Wednesday, October 29, 2014

Quick Update on Forward Rates

Here is a chart of recent yield curve fluctuations.  The changes are more straightforward than I would have thought just from recollecting the month's news.

From mid-September to mid-October, the long end of the curve moved down about 60bp, after already giving up 100bp since the beginning of the year, and, at the short end of the curve, expected rate increases moved forward in time about 1 1/2 quarters after being fairly stable all year.

Since October 15, rates at the long end have moved back up about 20bp and the rate increase timing has moved back by about 1 1/2 months.

For all the questions regarding credit markets and Fed policy, the movements up to today looks to me like just a general ebb and flow of long term growth sentiment, first worsening, and now recovering slightly.

Today, all the movement was in the timing of the rate hikes.  Long term rates remained roughly level, even falling slightly by the end of the day.  The expected rate hikes moved back, so the entire curve shifted back in time by about 1 month today.  This, combined with the small decline in equities, suggests that the Fed statement today was taken as a slight tightening, implemented through stronger resolve in implementing rate hikes.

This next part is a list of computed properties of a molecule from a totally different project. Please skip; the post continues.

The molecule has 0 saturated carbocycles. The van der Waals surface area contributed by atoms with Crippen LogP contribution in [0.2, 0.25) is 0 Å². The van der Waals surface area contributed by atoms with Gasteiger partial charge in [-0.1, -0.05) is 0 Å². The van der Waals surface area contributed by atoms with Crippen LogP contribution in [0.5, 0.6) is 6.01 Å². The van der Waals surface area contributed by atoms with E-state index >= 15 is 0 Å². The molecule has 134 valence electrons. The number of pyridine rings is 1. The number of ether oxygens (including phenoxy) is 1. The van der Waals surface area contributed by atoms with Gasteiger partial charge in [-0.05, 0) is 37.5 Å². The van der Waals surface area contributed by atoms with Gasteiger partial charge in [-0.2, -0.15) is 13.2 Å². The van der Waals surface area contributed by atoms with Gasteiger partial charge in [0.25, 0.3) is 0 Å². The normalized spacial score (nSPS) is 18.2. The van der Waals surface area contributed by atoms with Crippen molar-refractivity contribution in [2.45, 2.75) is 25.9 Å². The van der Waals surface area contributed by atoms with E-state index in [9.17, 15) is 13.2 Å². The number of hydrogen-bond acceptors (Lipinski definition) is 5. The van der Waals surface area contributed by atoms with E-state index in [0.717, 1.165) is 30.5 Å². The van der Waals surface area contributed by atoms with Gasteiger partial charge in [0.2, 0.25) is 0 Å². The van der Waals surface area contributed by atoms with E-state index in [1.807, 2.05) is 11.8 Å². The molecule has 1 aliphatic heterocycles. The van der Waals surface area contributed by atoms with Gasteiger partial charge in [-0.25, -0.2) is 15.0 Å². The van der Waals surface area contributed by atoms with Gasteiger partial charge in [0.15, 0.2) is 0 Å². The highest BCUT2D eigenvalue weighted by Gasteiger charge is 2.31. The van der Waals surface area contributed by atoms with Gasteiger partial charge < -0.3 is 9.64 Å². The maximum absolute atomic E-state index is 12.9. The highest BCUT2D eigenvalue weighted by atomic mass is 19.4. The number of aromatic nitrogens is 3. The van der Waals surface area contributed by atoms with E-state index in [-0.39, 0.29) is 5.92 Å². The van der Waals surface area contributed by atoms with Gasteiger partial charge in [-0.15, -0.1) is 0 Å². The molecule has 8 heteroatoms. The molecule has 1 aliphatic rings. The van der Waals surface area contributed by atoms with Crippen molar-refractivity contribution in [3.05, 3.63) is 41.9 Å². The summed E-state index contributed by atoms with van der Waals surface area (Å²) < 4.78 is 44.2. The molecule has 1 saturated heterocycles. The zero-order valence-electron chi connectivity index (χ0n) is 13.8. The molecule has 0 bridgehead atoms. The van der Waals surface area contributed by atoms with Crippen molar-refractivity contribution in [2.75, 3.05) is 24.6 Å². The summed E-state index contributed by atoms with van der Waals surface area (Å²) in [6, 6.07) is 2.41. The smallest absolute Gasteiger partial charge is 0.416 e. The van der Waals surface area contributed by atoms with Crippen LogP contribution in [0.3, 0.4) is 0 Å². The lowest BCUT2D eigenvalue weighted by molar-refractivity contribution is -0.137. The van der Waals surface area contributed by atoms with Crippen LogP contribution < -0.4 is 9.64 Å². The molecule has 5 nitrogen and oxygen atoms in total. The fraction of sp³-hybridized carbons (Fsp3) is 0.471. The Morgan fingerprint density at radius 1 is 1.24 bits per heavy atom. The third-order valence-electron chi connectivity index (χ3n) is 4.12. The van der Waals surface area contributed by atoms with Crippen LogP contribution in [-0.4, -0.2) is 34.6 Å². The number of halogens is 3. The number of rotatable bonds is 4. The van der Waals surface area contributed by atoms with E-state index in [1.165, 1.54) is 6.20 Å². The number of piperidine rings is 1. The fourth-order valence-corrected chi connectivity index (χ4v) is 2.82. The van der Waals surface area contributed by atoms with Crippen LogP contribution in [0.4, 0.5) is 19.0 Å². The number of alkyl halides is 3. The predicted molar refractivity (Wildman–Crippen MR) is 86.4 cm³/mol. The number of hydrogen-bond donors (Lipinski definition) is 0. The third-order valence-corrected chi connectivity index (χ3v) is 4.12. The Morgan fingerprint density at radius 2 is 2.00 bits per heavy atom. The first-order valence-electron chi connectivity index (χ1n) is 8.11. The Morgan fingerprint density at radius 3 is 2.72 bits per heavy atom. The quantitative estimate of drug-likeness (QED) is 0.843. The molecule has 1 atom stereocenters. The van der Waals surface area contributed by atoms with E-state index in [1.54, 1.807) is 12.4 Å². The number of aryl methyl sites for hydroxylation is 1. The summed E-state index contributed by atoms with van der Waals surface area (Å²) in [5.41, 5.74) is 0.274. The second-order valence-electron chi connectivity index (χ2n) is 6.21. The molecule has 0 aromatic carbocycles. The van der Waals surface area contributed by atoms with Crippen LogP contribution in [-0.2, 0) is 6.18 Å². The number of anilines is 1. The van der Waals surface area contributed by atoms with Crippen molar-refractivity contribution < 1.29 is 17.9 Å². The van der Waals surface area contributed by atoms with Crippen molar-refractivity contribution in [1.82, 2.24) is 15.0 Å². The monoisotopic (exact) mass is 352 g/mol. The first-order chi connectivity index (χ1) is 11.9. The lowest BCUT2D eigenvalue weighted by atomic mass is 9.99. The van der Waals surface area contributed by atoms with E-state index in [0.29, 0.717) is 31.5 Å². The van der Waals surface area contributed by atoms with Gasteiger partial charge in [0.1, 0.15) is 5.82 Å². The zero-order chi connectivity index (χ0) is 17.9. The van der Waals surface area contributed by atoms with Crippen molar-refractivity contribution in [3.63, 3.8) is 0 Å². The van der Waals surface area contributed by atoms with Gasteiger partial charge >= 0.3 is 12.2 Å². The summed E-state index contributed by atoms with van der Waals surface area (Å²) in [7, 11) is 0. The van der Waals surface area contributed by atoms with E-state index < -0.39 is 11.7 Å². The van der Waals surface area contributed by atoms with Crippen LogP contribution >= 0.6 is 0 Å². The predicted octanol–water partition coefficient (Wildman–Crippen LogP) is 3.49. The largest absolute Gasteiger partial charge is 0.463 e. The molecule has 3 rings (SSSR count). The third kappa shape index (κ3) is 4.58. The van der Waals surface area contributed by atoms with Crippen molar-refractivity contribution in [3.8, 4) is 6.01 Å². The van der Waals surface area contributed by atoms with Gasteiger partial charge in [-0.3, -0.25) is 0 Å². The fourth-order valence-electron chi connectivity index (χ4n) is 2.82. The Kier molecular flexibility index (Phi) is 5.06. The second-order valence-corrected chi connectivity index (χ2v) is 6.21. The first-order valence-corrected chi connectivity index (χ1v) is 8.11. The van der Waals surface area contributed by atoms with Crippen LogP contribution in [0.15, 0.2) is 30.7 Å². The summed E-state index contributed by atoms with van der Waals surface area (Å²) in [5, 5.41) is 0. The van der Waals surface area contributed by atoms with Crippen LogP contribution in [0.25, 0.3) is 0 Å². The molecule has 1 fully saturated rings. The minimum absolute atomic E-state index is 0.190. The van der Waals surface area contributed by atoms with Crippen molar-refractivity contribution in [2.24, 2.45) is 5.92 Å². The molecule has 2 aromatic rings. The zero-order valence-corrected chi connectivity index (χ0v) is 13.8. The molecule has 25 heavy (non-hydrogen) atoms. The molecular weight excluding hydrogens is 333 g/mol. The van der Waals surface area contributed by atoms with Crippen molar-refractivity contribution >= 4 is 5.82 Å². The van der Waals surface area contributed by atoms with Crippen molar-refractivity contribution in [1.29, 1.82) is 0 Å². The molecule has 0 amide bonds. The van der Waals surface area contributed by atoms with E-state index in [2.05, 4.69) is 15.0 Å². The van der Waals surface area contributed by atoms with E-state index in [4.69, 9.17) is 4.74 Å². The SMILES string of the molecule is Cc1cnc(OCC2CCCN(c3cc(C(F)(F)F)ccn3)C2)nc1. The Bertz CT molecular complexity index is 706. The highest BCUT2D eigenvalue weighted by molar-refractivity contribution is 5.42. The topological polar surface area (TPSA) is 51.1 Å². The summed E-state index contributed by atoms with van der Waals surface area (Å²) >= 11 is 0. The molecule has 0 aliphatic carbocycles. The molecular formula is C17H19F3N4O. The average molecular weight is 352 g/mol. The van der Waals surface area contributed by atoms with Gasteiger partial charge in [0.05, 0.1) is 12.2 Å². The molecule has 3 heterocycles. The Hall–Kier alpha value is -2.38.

1. TravisV here.

    Doesn’t Bill Gross’s argument here fly in the face of the TIPS breakeven’s response to QE2 and QE3?

    “The roughly $7 trillion pumped into the financial system since the financial crisis by the world’s three biggest central banks has succeeded mostly in lifting prices of securities rather than the cost of goods and workers’ wages, he said.

    “Prices go up, but not the right prices,” Gross wrote.


    “One economy (the financial one) thrives, while the other economy (the real one) withers,” he said.”

    1. The board at PIMCO might remind him that the price of bonds didn't go up during QE rounds. That's a security, isn't it?

      This whole "assets went up but not wages" meme is such baloney.